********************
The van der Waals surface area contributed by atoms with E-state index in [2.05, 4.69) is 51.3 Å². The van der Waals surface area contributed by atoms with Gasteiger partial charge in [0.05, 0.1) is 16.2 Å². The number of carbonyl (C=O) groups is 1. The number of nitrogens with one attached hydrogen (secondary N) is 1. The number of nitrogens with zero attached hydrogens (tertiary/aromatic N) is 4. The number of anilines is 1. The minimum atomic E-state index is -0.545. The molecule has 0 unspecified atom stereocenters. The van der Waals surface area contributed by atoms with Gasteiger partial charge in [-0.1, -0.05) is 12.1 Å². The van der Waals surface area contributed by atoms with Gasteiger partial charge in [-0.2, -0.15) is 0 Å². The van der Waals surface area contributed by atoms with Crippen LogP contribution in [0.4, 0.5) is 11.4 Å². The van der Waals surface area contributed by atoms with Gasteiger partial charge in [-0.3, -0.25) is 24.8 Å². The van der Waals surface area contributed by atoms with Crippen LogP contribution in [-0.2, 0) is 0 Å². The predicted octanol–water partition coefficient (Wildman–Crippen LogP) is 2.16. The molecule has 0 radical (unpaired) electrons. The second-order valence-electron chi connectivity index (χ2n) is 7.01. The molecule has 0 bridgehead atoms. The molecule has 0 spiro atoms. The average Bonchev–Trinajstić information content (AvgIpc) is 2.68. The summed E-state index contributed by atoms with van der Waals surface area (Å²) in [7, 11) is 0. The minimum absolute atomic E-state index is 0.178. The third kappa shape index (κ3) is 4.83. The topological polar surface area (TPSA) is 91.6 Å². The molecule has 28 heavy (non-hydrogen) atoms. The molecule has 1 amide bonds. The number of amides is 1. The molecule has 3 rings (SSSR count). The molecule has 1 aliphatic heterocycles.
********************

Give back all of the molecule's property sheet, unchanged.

The van der Waals surface area contributed by atoms with E-state index in [2.05, 4.69) is 51.3 Å². The van der Waals surface area contributed by atoms with Gasteiger partial charge in [0.05, 0.1) is 16.2 Å². The number of carbonyl (C=O) groups is 1. The number of nitrogens with one attached hydrogen (secondary N) is 1. The number of nitrogens with zero attached hydrogens (tertiary/aromatic N) is 4. The number of anilines is 1. The minimum atomic E-state index is -0.545. The molecule has 0 unspecified atom stereocenters. The van der Waals surface area contributed by atoms with Gasteiger partial charge in [-0.1, -0.05) is 12.1 Å². The van der Waals surface area contributed by atoms with Gasteiger partial charge in [-0.2, -0.15) is 0 Å². The van der Waals surface area contributed by atoms with Crippen LogP contribution in [0.4, 0.5) is 11.4 Å². The van der Waals surface area contributed by atoms with Gasteiger partial charge in [-0.3, -0.25) is 24.8 Å². The van der Waals surface area contributed by atoms with Crippen LogP contribution in [-0.2, 0) is 0 Å². The predicted octanol–water partition coefficient (Wildman–Crippen LogP) is 2.16. The molecule has 0 radical (unpaired) electrons. The second-order valence-electron chi connectivity index (χ2n) is 7.01. The molecule has 0 bridgehead atoms. The molecule has 0 spiro atoms. The average Bonchev–Trinajstić information content (AvgIpc) is 2.68. The summed E-state index contributed by atoms with van der Waals surface area (Å²) in [7, 11) is 0. The minimum absolute atomic E-state index is 0.178. The third kappa shape index (κ3) is 4.83. The topological polar surface area (TPSA) is 91.6 Å². The molecule has 28 heavy (non-hydrogen) atoms. The molecule has 1 amide bonds. The number of amides is 1. The molecule has 3 rings (SSSR count). The molecule has 1 aliphatic heterocycles.